Electron Handshake

The Particle Device Console shows the last time each of my Electrons performs a successful handshake with the Particle Cloud servers. That’s nice to know, but it provides incomplete insight into what’s going on. If an Electron which has never been turned off shows an almost daily handshake, the implication is that at some point in between it lost connectivity. It would thus be very useful to know exactly when such a disconnect occurs and for that information to be retained in some kind of log. That information, in turn, would allow me to decide if I’ve got a network problem and, if so, how long it might typically take an Electron to recover from it.

Is there any way to generate and collect more detailed data about connectivity issues?

Due to the connectionless nature of the UDP transport used on Electrons, there is no way for the cloud to know when a disconnect happens.
If you really need to know the current connection state you’d need to add a regular active ping from your device and check for it coming in regularly - but that will permanently use data, that’s the reason why Particle opted of UDP in the first place.

You may also want to check out this github repo by @rickkas7: https://github.com/rickkas7/electronsample/blob/master/README.md. It should have some examples for debugging connection issues on electrons.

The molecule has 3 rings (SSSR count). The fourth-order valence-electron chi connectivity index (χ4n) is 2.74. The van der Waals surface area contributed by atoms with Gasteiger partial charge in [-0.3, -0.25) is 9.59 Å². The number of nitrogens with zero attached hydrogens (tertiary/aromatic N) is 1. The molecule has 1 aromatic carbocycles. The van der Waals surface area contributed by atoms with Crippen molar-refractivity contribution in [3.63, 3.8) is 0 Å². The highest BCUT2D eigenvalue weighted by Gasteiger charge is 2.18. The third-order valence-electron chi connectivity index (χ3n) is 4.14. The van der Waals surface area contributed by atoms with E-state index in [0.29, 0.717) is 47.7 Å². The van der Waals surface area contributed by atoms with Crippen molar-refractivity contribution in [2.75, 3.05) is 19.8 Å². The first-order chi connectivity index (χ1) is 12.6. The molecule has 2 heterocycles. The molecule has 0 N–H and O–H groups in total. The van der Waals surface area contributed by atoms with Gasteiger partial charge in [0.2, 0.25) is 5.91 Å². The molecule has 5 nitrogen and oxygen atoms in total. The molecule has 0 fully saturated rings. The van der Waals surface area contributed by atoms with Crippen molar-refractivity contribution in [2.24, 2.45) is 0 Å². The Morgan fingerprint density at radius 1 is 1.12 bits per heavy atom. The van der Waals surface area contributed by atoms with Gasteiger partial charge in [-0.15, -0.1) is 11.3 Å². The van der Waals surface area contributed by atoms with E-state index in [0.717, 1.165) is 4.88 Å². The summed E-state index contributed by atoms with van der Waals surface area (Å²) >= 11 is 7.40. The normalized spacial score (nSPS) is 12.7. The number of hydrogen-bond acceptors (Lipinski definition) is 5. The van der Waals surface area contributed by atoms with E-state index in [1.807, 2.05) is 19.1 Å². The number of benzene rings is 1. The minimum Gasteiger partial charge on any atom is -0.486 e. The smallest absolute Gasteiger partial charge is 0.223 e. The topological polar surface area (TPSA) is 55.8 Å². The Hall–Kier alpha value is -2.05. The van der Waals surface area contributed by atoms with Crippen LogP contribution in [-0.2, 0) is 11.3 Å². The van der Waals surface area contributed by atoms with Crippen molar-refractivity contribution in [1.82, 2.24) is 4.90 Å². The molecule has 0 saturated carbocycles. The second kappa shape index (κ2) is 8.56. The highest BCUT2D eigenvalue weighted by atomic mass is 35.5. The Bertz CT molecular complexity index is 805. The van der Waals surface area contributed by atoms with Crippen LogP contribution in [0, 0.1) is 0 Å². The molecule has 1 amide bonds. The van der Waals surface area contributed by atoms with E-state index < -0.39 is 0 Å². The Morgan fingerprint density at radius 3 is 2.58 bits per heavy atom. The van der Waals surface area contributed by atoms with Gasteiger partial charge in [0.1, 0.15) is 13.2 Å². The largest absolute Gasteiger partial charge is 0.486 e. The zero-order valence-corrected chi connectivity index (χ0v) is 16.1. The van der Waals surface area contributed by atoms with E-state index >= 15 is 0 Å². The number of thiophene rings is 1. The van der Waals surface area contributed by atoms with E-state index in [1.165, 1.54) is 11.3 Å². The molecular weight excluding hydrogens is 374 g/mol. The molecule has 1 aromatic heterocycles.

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one thing i learned from using 2 electrons for a while is that carriers have not fully adapted to IoT connections yet in that i think their current systems might boot connections that over a period of time seem to be inactive to their systems. i tend to understand why because they don’t want several million connections doing nothing for extended periods. so, if your electrons connects but does nothing as far as using the connection some carriers might disconnect. another thing i came to accept was there is really no need for extended connections absent some continuous activity unless actively waiting for incoming and then doing occasional outgoing.

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Very helpful explanation ScruffR. I do know the difference between UDP and TCP. Many thanks!